The pandemic has caused the greatest economic, political and social damage to mankind since World War II. At the international level, the first and most obvious victim has been international cooperation and its ability to deliver the necessary global public goods. Especially in a world characterized by inequalities between the inhabitants of the planet and between nations.
Latin America and the Caribbean are the developing regions most affected by the pandemic. They represent 8.4% of the world population, but concentrate 30% of deaths due to Covid-19 and suffer its worst contraction in GDP, with a decline of 7.7% in 2020.
The pandemic has caused the closure of 2.7 million businesses, with a dramatic loss of jobs affecting mainly young people and women, and a drastic drop in trade, foreign investment and remittances.
As a result of this deterioration of the region’s economies, inequalities and poverty have increased. While in previous years, Latin America had succeeded in reducing poverty from 45.2% of the population in 2001 to 30.3% in 2019, due to the pandemic, the number of poor people in the region will increase by 28.7 million, reaching 33% of its population. total population.
In general, as an ECLAC report points out, the impact of the pandemic in the region has been brutal and has widened structural disparities in inequality, affecting in particular the most vulnerable sectors of society.
But the whole world is facing a pandemic amplified by social inequalities, which requires an in-depth study not only of the structural causes that have led to this unequal impact on each society, but also of the various effects of the transition that the international system is undergoing. . experience.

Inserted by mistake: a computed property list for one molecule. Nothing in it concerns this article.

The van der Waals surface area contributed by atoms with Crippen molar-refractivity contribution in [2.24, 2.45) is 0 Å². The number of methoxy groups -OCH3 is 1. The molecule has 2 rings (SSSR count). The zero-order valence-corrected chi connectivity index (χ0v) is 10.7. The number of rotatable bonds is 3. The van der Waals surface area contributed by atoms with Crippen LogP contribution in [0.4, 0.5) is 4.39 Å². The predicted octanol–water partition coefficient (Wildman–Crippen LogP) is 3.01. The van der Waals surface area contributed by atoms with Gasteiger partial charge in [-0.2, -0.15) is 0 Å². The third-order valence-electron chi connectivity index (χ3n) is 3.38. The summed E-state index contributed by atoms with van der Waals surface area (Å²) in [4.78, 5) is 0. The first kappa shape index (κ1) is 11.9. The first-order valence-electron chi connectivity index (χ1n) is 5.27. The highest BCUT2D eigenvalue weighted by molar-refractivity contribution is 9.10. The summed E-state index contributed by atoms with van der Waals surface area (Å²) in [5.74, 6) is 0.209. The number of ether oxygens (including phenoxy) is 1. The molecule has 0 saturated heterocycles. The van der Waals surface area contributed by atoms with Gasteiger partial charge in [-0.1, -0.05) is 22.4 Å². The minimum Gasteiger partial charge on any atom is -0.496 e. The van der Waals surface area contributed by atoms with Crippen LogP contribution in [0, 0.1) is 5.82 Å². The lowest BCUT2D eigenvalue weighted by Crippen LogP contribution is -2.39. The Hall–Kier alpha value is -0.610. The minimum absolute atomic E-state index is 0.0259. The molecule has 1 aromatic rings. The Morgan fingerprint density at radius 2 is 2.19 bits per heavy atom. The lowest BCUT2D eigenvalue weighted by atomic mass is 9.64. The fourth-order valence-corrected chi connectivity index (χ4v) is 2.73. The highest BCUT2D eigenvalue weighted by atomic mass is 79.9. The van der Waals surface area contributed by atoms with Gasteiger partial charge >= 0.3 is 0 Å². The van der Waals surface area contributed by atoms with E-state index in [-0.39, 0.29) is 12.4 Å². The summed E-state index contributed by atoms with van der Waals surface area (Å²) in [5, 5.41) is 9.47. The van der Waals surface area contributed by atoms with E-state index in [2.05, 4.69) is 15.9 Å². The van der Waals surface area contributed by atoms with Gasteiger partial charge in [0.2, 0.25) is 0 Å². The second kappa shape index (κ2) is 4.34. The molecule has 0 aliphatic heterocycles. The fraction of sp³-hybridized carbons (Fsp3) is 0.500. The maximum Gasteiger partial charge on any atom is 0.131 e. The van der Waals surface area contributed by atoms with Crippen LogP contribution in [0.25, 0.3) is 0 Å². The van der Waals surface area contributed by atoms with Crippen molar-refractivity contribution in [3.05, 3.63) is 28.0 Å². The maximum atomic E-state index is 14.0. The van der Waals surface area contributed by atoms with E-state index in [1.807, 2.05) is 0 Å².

The inequality that characterizes Latin America and that has led to the spread of the pandemic due to the lack of medical supplies and vaccines that contribute to a coherent health response is not unique to the region.
The asymmetry between nations in their access to these elements at the global level also marks the current global dynamic. Vaccine nationalism is emerging in economically more powerful countries that accumulate excess medical supplies, exacerbating vaccine shortages among marginalized countries and the divide between the developed and developing world. Rich countries account for 14% of the world’s population, but have acquired more than half of the doses of commercially available vaccines.
In this context, faced with the scarcity of vaccines in Latin America due to insufficient production and accumulation by rich countries, the geopolitics of vaccines comes into play – with all its weight.
In a region devastated by inequalities and the lack of health resources, “vaccination diplomacy” generates a stampede to ensure a global public good and strengthen the “soft power” of certain powers.
The void left by Western countries and some big pharmaceutical companies to help the region is being filled by the growing presence and influence of Russia and China, and even India, now in the throes of a health disaster.
A fact that does not escape the growing weight of Eurasia in the process of shifting global economic dynamism and political influence and projection from West to East.
But inequalities persist, both within Latin American societies and within the international system, while, to paraphrase von Clausewitz, global public health appears to be the continuation of politics by other means.
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